When the simple act of partaking food becomes a sacred event, one just doesn’t feed the stomach but feeds the soul.
A very good example is the traditional South Indian meal that is served on a banana leaf (biodegradable and lends a special flavor). The food is simple and wholesome, prepared from scratch, with love and devotion. The distinct aroma and flavors achieved by the correct blend of fresh spices such as curry leaves, mustard seeds, coriander, ginger, garlic, chili, pepper, cinnamon,cloves, green cardamom, cumin, nutmeg, coconut and rosewater.
Whenever I travel back to my homeland, I have the pleasure of savoring such meals in the homes of my family members where tradition is still adhered to especially during festivals and formal occasions. The above picture shows a very basic South Indian vegetarian meal that consists of cooked white rice, banana chips, lentil papadam (thin, crisp, disc shaped, deep fried appetizers), beetroot poriyal (vegetable), savory lentil vada (fritter), yogurt and payasam (pudding made by boiling rice, cracked wheat or vermicelli with milk and sugar).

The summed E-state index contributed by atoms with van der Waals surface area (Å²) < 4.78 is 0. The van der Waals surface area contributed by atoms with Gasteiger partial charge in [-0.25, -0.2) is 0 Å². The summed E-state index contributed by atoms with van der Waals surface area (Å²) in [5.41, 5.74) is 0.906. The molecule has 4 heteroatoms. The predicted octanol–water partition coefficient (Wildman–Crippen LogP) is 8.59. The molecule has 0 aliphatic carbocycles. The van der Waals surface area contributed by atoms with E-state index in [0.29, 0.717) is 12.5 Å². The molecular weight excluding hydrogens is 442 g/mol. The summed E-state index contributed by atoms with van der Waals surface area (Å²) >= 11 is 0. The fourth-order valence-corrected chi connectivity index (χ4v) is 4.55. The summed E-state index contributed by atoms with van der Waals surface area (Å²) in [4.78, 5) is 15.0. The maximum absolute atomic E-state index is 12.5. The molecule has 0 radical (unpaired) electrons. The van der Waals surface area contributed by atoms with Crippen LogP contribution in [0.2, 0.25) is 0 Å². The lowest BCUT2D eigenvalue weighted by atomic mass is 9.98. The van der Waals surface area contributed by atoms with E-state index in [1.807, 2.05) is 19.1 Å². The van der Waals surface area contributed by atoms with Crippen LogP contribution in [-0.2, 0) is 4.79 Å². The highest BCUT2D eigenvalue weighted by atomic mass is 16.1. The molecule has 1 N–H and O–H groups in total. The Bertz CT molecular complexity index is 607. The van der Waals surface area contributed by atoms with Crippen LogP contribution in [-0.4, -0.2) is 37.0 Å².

The wooden man is dressed in traditional South Indian attire of cotton dhoti (long loincloth) and angavastram (upper garment).